HAZELWOOD: Wilhelm turned sixth-grade drawings into dream job

Mark Hazelwood • Updated Dec 4, 2017 at 10:44 PM

It’s a question that haunts us all at some point.

Growing up in Greenwich, the tiny village of 1,425 people located off U.S. Route 224 in Huron County — Taylor Wilhelm felt the burden of the question almost daily as a teenager.

What am I supposed to do with the rest of my life?

“You always hear people say to chase your passions,” said Wilhelm, a 2010 South Central graduate. “But it just seemed that growing up in Greenwich, I wasn’t exposed much to my passions and the talents I had.”

In the sixth grade, Wilhelm nervously stood in front of adults as part of a business project at a trade fair — trying to sell them on the idea of a sports drawing company as a profession.

In October, he was on the sidelines in Norman, Okla. as the Iowa State University football team upset the No. 2-ranked Sooners, who are in the College Football Playoff next month.

A former football player for the Trojans and Malone University, Wilhelm is the Director of New Media for the Cyclones’ football program.

In his second year, Wilhelm leads the program’s efforts in creating graphics and videos for social media and recruiting. He also helps produce graphics for branding and promotions of the Cyclones, who face Memphis in the Liberty Bowl on Dec. 30.

While at Malone, Wilhelm began tinkering with Adobe photoshop software with some of his art work. The passion never went away, though he admitted he never wanted to be an art teacher — so his major at college was business and accounting.

But noticing he was getting positive attention on his Twitter account when posting his work of popular Ohio State football players, Wilhelm innocently posted a photo of Andrew Hawkins.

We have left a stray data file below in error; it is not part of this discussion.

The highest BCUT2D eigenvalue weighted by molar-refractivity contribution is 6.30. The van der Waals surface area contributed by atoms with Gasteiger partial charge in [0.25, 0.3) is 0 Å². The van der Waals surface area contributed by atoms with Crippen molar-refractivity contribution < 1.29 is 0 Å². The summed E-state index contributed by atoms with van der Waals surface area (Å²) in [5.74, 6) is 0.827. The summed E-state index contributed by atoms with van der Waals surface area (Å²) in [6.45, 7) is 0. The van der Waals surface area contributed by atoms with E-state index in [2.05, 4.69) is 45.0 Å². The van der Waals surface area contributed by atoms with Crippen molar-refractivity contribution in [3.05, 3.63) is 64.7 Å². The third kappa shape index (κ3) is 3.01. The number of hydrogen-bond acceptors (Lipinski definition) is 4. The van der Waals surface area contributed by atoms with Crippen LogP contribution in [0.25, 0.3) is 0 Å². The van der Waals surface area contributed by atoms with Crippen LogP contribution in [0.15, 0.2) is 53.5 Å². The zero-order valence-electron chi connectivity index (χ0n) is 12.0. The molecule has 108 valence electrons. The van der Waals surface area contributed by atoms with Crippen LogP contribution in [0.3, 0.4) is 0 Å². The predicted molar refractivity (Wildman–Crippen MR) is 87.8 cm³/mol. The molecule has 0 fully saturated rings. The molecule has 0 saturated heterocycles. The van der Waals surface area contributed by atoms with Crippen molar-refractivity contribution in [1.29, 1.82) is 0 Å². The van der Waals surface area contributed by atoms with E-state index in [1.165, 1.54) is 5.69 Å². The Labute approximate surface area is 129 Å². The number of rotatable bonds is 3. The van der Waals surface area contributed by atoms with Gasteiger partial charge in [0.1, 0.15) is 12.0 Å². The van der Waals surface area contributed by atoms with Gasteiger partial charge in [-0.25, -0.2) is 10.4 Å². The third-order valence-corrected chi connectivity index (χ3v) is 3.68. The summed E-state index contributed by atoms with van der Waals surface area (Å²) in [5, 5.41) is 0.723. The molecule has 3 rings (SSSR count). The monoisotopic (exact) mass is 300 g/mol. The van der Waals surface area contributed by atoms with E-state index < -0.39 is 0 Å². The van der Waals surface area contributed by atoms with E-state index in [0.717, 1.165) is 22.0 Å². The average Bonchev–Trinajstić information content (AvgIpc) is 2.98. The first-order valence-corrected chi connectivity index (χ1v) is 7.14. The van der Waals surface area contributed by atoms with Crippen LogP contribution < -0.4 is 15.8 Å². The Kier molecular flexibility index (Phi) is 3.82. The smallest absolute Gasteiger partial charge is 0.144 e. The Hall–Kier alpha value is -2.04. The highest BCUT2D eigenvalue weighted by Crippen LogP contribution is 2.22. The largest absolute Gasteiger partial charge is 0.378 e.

The former Cleveland Browns wide receiver was also a standout at the University of Toledo, and Wilhelm’s work was noticed by the UT coaching staff.

The next thing he knew, Wilhelm was being offered a graduate assistant position with the Rockets program as a member of the recruiting team.

Unsure of his job situation after Toledo coach Matt Campbell left for Iowa State and the greener pastures of the Big 12 Conference, Wilhelm got the surprise of a lifetime.

Not only was Campbell taking Wilhelm with him, but he created the New Media position specifically for him.

“Truly humbled,” Wilhelm said. “He didn’t know me that long, and for him to trust in me to take on that responsibility when there were plenty of people more qualified than I was who would do anything for a position like that … it was huge.”

Wilhelm married Shannon Ebert, a former standout volleyball and basketball player at Perkins, in July. The two reside in Ames, Iowa, where Wilhelm has a litany of daily duties that result in long days during the season.

On any given 12-hour work day, Wilhelm is working on graphics for recruiting, such as personalized mail items for the coaches to write something on — or a digital version.

He also handles much of the Twitter and Facebook graphics, photos and videos for the Cyclones, and gets to sit in on staff meetings on a daily basis — something not often afforded to others who hold similar positions at other big Division I programs.

All of this because Wilhelm never quite fully ignored the 12-year old version of himself in Mrs. Grose’s art class, who once showed off his scribblings of Tiger Woods and Allen Iverson on a trifold poster board.

“It’s been really neat as a kid from Greenwich to be able to experience this big-time football,” Wilhelm said. “Growing up, I never dreamed I would be able to be a part of this.

“But even through four years of college, there was never a job that stuck out to me that made me say, ‘that is exactly what I’m supposed to be doing,’” he added. “Who knew in a span of two years I would go from an accounting major to all of this?”

Even as he settles in at a dream job he never envisioned, Wilhelm finds himself now as the young adult with a teaching story to share with others.

“I encourage everyone to find out what they love to do and figure out a way to make a living off of it,” he said. “Life is so much better when you wake up on Monday mornings and can’t wait to get to work.”

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